Hawaii Minerals Industry
Minerals Industry Report for Hawaii
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In 2007, Hawaii’s nonfuel raw mineral production was valued at $150 million, based upon annual U.S. Geological Survey data. This was a $4 million, or 3%, decrease from that of 2006, which followed a $29 million, or about 23%, increase from 2005 to 2006. Mining in Hawaii consisted mostly of the quarrying of stone, used to produce crushed stone, and the extraction of sand and gravel from open pits. Both mineral commodities were produced for use by the construction industry. Gemstones, mostly black coral and precious coral, were also produced in significant quantities.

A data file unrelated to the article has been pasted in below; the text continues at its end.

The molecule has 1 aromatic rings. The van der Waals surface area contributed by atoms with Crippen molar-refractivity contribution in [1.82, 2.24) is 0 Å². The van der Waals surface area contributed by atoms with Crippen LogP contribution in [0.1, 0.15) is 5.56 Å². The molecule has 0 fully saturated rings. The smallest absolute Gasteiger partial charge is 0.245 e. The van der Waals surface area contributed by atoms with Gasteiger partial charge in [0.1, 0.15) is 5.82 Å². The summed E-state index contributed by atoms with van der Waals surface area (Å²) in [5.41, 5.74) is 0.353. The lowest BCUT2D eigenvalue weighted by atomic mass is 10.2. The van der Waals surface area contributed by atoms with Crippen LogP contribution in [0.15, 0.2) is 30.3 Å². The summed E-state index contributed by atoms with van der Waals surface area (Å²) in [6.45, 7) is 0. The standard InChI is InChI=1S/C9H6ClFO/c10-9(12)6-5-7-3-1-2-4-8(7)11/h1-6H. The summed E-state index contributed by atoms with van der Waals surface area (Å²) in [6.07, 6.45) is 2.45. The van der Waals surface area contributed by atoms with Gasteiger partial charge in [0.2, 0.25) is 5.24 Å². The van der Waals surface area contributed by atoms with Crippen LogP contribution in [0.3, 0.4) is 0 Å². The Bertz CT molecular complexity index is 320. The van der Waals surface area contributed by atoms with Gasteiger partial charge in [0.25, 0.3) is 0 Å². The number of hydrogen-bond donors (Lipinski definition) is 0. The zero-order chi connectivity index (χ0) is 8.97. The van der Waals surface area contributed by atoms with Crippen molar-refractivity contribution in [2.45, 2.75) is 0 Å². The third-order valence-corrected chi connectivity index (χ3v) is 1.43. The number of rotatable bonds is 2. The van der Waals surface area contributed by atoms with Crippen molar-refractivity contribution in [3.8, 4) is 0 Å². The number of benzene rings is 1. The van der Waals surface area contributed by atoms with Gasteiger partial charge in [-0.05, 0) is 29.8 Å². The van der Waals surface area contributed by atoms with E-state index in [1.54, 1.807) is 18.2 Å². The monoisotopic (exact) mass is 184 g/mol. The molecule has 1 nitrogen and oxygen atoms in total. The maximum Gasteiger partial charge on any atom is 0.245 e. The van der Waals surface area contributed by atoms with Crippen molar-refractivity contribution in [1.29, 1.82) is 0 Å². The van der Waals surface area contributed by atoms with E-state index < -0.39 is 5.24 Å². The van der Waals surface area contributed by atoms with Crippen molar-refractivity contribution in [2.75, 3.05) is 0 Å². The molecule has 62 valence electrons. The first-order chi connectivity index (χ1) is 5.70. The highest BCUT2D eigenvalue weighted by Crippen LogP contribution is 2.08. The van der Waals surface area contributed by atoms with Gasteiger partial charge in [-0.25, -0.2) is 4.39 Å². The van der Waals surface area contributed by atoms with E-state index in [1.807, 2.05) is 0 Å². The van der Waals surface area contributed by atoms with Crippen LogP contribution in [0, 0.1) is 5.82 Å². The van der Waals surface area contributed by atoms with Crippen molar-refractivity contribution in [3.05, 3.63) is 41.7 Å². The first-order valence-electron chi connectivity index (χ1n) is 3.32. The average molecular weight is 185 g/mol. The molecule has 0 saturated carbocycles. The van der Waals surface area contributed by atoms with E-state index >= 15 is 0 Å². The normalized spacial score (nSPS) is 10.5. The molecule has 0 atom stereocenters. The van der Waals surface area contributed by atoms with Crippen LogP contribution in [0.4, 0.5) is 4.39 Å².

The State’s overall decline in nonfuel raw mineral production value was led by a $3 million decline in crushed stone value, followed by a 10.7% decrease in construction sand and gravel value, amounting to $1.7 million. Production volume of crushed stone fell by more than 4% with a 2.1% decline in production value, unlike in 2006 when the value of crushed stone rose by $31 million (a 29% increase from 2005 values). Construction sand and gravel production decreased by 4.1%. In 2006, the value of construction sand and gravel experienced a similar decrease from 2005 values, when it again declined by $1.6 million. Although not a significant contributor to Hawaii’s overall change in value, gemstone value rose by $44,000 from $107,000 in 2006, comprising a 41% increase in value. This increase followed a 51% decline in value from 2005 to 2006, when the value of gemstones fell from $217,000 to $107,000 (table 1).